reason for taking pride in me while others, lacking empathy, commended me. Because of his
love for the game, it was if he took more pride in me following in his footsteps at the expense of
my unhappiness while others saw it as an opportunity for me to spend more time studying and
working around the house.
Someone can feel the pressure to fulfill or act according to these roles from anyone, not
just their parents or family. While we are young and even as we continue to age/mature, parents,
friends, and teachers influence almost everything we come to learn. These influences spread
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further than what or why we learn what we do, but also how we learn. “People develop concepts
of themselves as reflected in the eyes of others” (Devor 37). I can remember feeling inclined to
wear certain clothes and start wearing makeup because I wanted to keep up with trends my
female friends were following. Even when no one has to force you to act and behave a certain
way, you can still pick up on those subtle hints and underlying suggestions they want you to do
so you can feel like you fit in.
It is seen as important for people apart of their community to act according to their
gender behaviors in order to make the identifying process easier. After reading the second and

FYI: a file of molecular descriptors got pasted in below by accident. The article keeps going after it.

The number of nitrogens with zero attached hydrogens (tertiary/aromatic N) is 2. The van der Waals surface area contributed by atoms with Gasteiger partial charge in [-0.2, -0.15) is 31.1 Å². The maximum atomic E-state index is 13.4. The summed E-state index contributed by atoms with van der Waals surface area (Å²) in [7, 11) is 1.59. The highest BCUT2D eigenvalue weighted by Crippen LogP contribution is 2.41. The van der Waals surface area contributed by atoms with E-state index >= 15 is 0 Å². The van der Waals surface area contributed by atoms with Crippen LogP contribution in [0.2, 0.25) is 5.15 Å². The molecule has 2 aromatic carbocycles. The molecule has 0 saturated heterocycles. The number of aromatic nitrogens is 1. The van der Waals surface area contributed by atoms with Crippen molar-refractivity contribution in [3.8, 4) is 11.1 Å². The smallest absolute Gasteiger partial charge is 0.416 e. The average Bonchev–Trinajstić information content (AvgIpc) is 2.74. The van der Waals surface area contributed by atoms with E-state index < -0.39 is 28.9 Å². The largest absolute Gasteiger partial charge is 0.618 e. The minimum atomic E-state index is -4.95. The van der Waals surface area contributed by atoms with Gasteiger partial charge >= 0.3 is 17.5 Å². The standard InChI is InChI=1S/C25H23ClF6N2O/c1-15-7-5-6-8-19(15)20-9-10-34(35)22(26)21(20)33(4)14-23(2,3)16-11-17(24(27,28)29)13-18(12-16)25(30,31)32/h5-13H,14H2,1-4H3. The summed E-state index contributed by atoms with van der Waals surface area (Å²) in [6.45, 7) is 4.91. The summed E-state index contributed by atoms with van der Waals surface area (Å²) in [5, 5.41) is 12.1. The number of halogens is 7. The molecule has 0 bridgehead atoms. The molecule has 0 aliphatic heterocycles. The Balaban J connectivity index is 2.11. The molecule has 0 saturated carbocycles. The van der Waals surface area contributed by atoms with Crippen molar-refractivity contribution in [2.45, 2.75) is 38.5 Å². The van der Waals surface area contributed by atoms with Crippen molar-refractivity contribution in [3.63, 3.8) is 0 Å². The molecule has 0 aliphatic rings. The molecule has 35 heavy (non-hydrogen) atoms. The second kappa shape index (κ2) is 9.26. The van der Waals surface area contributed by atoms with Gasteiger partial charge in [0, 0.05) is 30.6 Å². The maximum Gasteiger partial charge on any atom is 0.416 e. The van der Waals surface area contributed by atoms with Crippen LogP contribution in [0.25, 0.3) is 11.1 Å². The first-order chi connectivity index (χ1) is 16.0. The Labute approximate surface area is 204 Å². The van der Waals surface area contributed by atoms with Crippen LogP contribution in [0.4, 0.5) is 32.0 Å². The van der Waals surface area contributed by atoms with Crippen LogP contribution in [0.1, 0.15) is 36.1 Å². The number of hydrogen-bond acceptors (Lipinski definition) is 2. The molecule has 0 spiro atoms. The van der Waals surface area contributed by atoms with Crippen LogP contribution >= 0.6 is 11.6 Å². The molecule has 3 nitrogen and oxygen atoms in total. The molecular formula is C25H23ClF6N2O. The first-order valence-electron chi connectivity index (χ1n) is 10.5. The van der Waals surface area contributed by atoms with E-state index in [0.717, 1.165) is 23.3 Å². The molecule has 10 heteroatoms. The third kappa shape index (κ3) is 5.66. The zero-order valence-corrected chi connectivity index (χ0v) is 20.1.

third paragraph in Judith Lorber’s article, it became clear that when people could not identify
someone as a boy or girl, whether it is a young child or an adult, it leaves most people confused
and uncomfortable. (Lorber 28), “As a process, gender creates the social differences that define
“woman” and “man.” Most of society thinks that having someone know their gender identity is
important because they can then start to feel and behave differently. Most importantly they start
to get treated according to their gender status and expectations.
The nation has shamed change so much and for so long that many parents are less willing
to let their children stray away from their socially anticipated gender roles nor are they
comfortable with seeing other people changing between their own gender obligations. Today
women are still fighting to be treated and paid the same that men while they are employed
because some still expect women to stay home. It is about having a specific place amongst
everyone. Because we were divided into specific groups throughout the course of our lives, the
world has decided that you have to fit into one. Without this, that said person would be deemed
an outsider, and because they did not feel acquainted with either groups, they decided to form
and become their own unique category. The balance between the two gender roles of masculine
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and feminine are then thrown off as a result of being uncooperative and not adjusting the scale to
accommodate everyone and their different wants, needs, and personalities.
Nonetheless, society has not affected everyone’s upbringing. For example, I was raised
by a single parent, my father, and though I am considered a “tomboy”, I did not just grow up
learning only masculine or feminine ways. I grew up knowing the male and female aspects of
life. I still played with Barbie’s and nail polish but also monster trucks and sports equipment. I